9.  Ice cream meals - even better than #6.
  10. Nap helpers - what about chag / shabbat afternoon babysitters?  Why has no one thought of this yet?  Imagine the happiness of parents if they can snooze in the afternoon while their kids are entertained!!
 I got a million ideas, these are just a few.  I gotta go stock up on cereal now, it's almost Shemini Atzeret.

Tuesday, September 10, 2013

Hebrew, French Fried Onions, and Holidays

So we've been here 20 months!  And guess what?  My Hebrew is....a tiny bit better!  Yay!

I don't think I'm used to having to prepare my sentences and vocabulary ahead of each confrontation with an Israeli, but at least it has gotten a tad easier. 

Let's just say that I can tell my Hebrew is better by the fact that:
  1. I mostly understand what my three year old grandson Nadav says. Sometimes he has to repeat himself, though.  And he has learned to roll his eyes a bit at me.
  2. I can turn on the radio and figure out the topic of the discussion - but that's not really fair because it's always politics.
  3. I have had Israelis yell at me that I should stop being embarrassed to speak Hebrew because my level is not that bad.  But I bet then they go home and tell their families they did a good deed by making an olah feel good about herself. And then laughing. A lot.
  4. When random people call me on the phone and start speaking quickly I have learned to let it all wash over me and wait for the one word I know - like "dentist" or "car" or "pizza" and then ask a question, like, "Oh, this is about the _____________?" and not sound too stupid (well, I don't think I sound too stupid but I'm probably just fooling myself)
  5. I am VERY good at the Resh sound.  I can chhhhhhhhhhhhh the resh with the best of them.  Got a word with two Resh's?  Bring it on, baby, I can handle it.  
  6. I am outstanding at saying English words with an Israeli accent, which is sometimes all you need to get by.  Example:  Ani michapeset [I am looking for] eh tccchhhhhesh ken [a trash can] - works every time.
  7. I drive around in my car having Hebrew conversations with myself and a phantom friend and my phantom friend never corrects me.
No, seriously, my Hebrew is better.  For all of you who think you could never move to Israel because of the Hebrew, let me reassure you - you get used to sounding like an immigrant.  No matter how good your Resh is, the Israelis know you are American - sometimes they even start speaking to you in English (not very good English) with this knowing look in their eyes.

In other news, guess what?  Our little grocery store has bowed to the pressure of the Americans and started stocking French Fried Onions!  What a treat!  Now I can make my famous tuna casserole the right way (after having to go searching for cream of mushroom soup - American - and white tuna - American).   It's the little things.  I was so happy when I saw that that I actually called people to tell them.

So, by learning more Hebrew and acquiring more American foods, things are good.  

Oh, and by the way, there is NOTHING, and I mean NOTHING like the Yomim Noraim in Israel.  Every single person I have come in contact with (including the pizza delivery guy) wished me a shana tova last week and a tzom kal (easy fast) this week.  Aside from the nice davening, which you can find in other places, the feeling in the country is totally and completely centered around the chagim.  Think mid-October through December 25 in America.  THAT is how completely the country is involved in the holiday season.  So cool.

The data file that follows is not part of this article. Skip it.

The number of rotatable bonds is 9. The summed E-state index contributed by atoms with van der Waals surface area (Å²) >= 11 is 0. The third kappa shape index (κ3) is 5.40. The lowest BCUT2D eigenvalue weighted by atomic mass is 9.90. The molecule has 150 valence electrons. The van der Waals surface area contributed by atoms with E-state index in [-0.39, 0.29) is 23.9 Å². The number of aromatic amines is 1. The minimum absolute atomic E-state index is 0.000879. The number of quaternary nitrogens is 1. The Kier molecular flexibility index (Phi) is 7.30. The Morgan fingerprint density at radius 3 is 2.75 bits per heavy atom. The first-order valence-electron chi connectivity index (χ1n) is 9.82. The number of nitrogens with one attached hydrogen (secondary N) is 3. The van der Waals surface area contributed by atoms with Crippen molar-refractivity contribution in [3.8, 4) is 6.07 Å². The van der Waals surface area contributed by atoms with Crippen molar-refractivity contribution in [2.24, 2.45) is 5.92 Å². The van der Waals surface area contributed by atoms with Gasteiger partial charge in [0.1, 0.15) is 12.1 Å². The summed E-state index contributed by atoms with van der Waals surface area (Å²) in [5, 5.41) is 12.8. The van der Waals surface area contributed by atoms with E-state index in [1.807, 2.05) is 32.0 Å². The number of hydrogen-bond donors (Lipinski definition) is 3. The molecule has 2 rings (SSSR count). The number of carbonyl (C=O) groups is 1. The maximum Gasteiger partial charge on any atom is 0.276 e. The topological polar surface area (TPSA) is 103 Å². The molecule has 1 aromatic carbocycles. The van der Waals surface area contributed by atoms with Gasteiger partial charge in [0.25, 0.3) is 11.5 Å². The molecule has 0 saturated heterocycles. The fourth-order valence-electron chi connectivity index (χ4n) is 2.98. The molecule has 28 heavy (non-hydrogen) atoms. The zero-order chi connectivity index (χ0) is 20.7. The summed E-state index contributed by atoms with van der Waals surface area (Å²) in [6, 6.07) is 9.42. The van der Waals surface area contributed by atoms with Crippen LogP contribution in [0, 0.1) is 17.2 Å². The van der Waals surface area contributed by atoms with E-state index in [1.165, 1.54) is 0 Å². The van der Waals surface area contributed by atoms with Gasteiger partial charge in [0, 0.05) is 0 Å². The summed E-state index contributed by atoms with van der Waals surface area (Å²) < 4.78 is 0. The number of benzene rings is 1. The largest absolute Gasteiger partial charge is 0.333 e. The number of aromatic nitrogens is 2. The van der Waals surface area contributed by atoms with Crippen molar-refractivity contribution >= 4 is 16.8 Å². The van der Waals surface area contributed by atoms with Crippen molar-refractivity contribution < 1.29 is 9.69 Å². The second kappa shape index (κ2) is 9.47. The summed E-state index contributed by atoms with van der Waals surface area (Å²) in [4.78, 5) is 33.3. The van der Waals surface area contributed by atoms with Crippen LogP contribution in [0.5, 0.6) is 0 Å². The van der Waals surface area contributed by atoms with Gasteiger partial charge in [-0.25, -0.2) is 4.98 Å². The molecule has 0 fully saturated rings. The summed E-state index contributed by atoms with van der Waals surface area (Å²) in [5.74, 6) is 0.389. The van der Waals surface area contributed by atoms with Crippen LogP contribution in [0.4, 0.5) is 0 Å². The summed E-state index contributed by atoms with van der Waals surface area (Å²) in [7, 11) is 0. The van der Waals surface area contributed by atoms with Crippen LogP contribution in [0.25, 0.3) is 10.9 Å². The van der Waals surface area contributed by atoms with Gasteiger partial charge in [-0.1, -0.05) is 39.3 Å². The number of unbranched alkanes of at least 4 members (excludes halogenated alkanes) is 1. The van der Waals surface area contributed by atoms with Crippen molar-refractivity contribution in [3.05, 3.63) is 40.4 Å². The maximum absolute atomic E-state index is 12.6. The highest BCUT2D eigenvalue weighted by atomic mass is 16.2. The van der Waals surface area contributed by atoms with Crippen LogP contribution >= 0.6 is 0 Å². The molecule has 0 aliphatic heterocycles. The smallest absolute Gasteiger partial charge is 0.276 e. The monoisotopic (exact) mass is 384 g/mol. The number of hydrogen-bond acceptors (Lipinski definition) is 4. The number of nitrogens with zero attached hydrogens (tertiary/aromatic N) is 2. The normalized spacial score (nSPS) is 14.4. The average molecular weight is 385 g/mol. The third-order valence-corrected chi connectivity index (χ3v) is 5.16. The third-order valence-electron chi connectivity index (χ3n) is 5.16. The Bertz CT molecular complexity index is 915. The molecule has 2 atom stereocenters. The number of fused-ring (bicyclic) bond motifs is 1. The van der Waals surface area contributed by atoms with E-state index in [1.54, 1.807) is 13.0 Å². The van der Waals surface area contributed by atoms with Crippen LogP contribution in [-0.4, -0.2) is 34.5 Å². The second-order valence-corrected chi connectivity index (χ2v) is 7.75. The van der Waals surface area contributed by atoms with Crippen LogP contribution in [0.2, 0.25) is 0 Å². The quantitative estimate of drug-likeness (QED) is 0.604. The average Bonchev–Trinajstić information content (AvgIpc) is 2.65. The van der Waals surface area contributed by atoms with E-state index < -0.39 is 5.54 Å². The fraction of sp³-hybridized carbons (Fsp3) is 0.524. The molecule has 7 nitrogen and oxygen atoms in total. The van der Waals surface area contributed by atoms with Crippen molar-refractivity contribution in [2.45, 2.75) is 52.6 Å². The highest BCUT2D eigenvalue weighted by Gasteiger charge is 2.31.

Wednesday, September 4, 2013

Gas Masks and Cooking and Shopping Stories

Well, the title just about says it all. 

We are in two mindsets here in Israel - one part of us (well, OK, one part of ME) keeps listening for sirens to go off and wondering how I would actually live in our mamad (safe room) for 3 days if I had to. Regarding the latter, my thoughts run to things like bathroom needs, cleanliness (yes, they are related, I know), food, water, boredom, fear.

So back to the war.  Yes, it is scary.  But somehow not as scary as being in the US.  I guess because it's our country, with our soldiers and our unique brand of chutzpah that makes me feel OK.  Whatever happens happens, but if God forbid something does happen to me here, at least it happens for a purpose, for my country and for my people. That gives me a sense of purpose I never had before.  Don't get me wrong, I think America is great, but when as a Jew you live here, you realize what it means to belong, really belong, to the country and everything in it.  Can't explain it any other way.

The second part of me is enjoying preparing for Rosh Hashanah.  Although I haven't been much of a cook and nothing of a baker since we arrived, I dug in and made challah this year for the first time in a very long time.  It felt right and it was fun.  The problem?  Very few people in Israel have freezers aside from the ones on the top or bottom or side of their fridges, so freezer space is at a premium.  I used to cook and bake away and freeze everything, and now we have to invoke the strategic talents of a army general to figure out how much we can freeze and what has to be made in the last day or two.

Ordering online: As usual, my pre-chag shopping included some amusing Hebrew-related mishaps.  For one thing, I started ordering online.  Nice, right?  Well, nice if you can do the whole thing in Hebrew and know how to measure things in kilos.  Which resulted in me getting way too many pomelos and lemons and not enough carrots. 

Chicken: Also, a nice lady from the store called and asked me a question.  It took me 3 sentences to realize she said the name of the store.  Then she asked me another question and the only thing I understood was "of" (chicken).  I had ordered chicken!  Yes!  We are talking about the same thing!  So then she asked me a veryquickhebrewquestionthatIcouldnotunderstand.  So I gave her my one size fits all response "Ken." (yes).  I figured, what could go wrong with chicken?  As it turns out, they gave me one package of chicken instead of two.  Did they bill me for two?  Who knows?  Do you think I can understand the receipt? 

Flour:  I knew I needed the flour in the clear plastic bag.  I found it - indeed it said it was pre-sifted!  Yay, that's what I was looking for! I bought 3 bags!  Then I came home!  And guess what?  I had purchased.....Rye Flour!  Darn.  Do you think I am going to go back and exchange it?   hahaha!  That would involve speaking complicated Hebrew sentences!  No No!  I simply went to another store and bought more flour!  Because (say it with me) - I   am    a   wimp.

So that's it.  K'tiva v'chatima tova to all of you and yours.  And if you have any regular old white presifted flour, could you send it over?